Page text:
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According to sleep experts, exercise can help you sleep better–as long as you exercise during the day. But what happens if evening is the only time you have available to exercise? Should you skip it to avoid problems sleeping? Not so fast. Exactly how and when you exercise at night can make all the difference to how well you sleep. In fact, you may discover that exercising before bed isn’t just harmless; it’s the perfect segue to slumber. Here’s what you need to know:

Time It Right

While you may not want to hit the gym full force right before hitting the hay, studies have shown that exercising a few hours before bed won’t adversely affect sleep and may help you relax. Plan your workout for the early part of the evening to give your body and heart rate time to wind down before turning in. Also, wait at least a half hour after your evening meal to exercise to avoid digestive trouble that could keep you up at night.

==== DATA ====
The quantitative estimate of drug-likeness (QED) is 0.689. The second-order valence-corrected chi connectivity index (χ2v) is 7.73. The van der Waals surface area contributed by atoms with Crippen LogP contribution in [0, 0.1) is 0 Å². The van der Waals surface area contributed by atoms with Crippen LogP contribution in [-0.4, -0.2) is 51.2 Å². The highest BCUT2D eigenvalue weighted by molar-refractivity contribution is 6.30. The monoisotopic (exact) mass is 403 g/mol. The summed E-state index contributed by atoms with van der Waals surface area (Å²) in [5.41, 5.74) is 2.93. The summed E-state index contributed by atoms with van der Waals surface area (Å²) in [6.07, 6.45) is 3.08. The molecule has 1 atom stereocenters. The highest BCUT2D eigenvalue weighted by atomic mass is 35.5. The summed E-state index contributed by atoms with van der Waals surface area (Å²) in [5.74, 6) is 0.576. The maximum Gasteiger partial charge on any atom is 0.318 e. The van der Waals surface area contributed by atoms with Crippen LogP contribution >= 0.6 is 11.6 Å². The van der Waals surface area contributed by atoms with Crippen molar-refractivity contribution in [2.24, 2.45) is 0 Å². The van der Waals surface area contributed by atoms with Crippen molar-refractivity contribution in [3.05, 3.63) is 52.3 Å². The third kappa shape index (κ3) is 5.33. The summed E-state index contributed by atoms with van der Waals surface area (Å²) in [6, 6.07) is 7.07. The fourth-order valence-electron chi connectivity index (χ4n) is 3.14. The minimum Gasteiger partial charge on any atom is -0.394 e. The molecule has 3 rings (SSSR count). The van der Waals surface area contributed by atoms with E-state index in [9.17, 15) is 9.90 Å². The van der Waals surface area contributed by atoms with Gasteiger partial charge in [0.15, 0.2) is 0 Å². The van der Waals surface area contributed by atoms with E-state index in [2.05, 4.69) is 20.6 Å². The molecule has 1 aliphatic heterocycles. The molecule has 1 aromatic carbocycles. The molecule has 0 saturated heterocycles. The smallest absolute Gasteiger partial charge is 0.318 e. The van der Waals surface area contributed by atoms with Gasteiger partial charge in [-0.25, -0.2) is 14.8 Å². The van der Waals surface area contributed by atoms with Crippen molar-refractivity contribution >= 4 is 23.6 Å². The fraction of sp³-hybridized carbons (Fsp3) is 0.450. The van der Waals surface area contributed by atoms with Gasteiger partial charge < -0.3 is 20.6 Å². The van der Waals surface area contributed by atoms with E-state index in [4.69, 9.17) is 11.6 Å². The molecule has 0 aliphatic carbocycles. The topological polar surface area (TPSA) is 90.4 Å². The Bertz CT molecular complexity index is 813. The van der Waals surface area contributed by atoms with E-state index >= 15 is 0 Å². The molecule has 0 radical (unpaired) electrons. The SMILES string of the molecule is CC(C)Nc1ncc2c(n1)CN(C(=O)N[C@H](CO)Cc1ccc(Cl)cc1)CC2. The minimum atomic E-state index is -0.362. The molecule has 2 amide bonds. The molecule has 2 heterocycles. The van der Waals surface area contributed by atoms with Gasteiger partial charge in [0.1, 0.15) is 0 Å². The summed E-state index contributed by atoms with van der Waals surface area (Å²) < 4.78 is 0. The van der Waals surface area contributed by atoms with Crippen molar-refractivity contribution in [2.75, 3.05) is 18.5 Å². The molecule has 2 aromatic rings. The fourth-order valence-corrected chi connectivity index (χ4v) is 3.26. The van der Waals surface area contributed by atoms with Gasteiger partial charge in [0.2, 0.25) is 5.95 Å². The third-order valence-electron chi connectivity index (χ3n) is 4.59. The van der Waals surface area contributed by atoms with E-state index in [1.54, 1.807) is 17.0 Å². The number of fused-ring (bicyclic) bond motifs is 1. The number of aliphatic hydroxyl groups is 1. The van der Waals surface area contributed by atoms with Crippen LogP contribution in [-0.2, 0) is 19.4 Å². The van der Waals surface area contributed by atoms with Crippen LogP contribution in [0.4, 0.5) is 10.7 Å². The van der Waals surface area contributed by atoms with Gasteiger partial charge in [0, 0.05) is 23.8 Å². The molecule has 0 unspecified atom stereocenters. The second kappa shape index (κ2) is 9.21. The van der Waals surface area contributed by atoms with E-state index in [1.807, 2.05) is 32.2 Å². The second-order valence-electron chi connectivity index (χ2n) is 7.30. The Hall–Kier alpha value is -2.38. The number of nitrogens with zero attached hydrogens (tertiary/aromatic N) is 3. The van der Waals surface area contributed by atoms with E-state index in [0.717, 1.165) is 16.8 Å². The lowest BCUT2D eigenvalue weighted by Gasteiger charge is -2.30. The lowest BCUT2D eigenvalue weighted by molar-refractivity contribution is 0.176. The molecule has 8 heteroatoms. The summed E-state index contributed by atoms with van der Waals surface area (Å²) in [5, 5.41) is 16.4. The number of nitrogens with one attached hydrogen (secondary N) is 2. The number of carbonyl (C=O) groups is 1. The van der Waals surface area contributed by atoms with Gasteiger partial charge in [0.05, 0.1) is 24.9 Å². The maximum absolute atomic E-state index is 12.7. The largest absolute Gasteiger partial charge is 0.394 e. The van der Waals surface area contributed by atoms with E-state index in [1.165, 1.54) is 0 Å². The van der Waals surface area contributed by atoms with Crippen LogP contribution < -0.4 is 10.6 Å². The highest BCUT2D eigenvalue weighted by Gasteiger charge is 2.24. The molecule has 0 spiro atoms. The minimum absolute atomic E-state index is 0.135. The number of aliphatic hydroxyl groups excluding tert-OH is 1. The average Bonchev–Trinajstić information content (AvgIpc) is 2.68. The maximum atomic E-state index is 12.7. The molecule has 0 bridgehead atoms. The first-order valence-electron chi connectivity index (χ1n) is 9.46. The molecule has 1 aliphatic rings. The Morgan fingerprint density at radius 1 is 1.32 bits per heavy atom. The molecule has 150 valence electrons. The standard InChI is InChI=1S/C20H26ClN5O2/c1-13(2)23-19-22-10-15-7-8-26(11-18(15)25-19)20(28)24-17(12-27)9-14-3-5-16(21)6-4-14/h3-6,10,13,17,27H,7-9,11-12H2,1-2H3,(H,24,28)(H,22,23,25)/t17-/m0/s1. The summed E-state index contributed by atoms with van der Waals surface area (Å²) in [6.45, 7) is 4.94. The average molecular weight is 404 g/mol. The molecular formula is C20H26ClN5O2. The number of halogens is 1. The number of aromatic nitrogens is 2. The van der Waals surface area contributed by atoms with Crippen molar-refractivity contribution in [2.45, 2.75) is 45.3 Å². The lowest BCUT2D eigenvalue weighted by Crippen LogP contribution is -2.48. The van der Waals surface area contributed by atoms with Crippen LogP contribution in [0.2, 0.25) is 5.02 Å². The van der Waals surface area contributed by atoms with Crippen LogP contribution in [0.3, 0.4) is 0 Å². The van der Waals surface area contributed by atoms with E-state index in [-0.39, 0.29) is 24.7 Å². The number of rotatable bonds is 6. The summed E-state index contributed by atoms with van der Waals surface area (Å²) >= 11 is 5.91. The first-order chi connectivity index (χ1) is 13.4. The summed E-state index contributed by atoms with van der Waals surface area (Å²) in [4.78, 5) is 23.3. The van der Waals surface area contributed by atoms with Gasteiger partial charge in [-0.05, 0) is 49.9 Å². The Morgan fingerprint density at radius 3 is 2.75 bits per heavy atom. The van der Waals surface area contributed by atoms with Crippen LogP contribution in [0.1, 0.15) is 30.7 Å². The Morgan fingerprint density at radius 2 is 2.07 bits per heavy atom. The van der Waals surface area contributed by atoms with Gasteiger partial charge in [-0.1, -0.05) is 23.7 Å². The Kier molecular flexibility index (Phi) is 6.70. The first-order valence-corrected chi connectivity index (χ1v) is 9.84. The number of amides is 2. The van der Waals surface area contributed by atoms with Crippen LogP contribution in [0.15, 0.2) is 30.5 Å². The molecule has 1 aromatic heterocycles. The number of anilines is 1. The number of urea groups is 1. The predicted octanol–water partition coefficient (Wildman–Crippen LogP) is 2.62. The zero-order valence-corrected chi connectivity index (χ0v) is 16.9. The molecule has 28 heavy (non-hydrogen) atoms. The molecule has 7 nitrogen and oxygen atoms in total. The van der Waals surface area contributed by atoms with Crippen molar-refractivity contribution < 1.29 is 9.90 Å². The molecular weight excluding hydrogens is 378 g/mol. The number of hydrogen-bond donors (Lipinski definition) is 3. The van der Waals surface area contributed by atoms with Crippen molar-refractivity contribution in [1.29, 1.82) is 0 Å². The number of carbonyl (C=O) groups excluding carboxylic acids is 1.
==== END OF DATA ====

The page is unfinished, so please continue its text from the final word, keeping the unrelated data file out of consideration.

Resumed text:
Move Slowly

Exercise comes in many forms and intensities, but any type of exercise has health and sleep benefits, including slow-paced activities. When exercising at night, consider choosing a low-intensity activity that helps release stress and tension built up during the day. Yoga, Pilates, a refreshing stroll outside, or a leisurely bike ride will all give you the health perks of exercise along with relaxation to help you prepare for sleep.

Consider Your Stomach

One problem with exercising at night is it can induce hunger right before bed. Resist the urge to eat a whole meal, since reclining on a full stomach can interfere with sleep. On the other hand, don’t climb into bed starving. Instead, munch on a sleep-inducing snack, like hummus and whole grain crackers, yogurt, or a handful of nuts. Too much water can keep you up, too, so be mindful of overhydrating when exercising at night.

Include Breathing

Proper breathing while you exercise is key to a healthy workout and helps put you in a restful, relaxing state after you’re done. Learn how to incorporate breathing techniques into your evening workout session. You might also practice deep breathing or meditation right before bed; both are mental fitness techniques that can help you fall asleep faster, stay asleep longer, improve brain health, and contribute to overall well-being.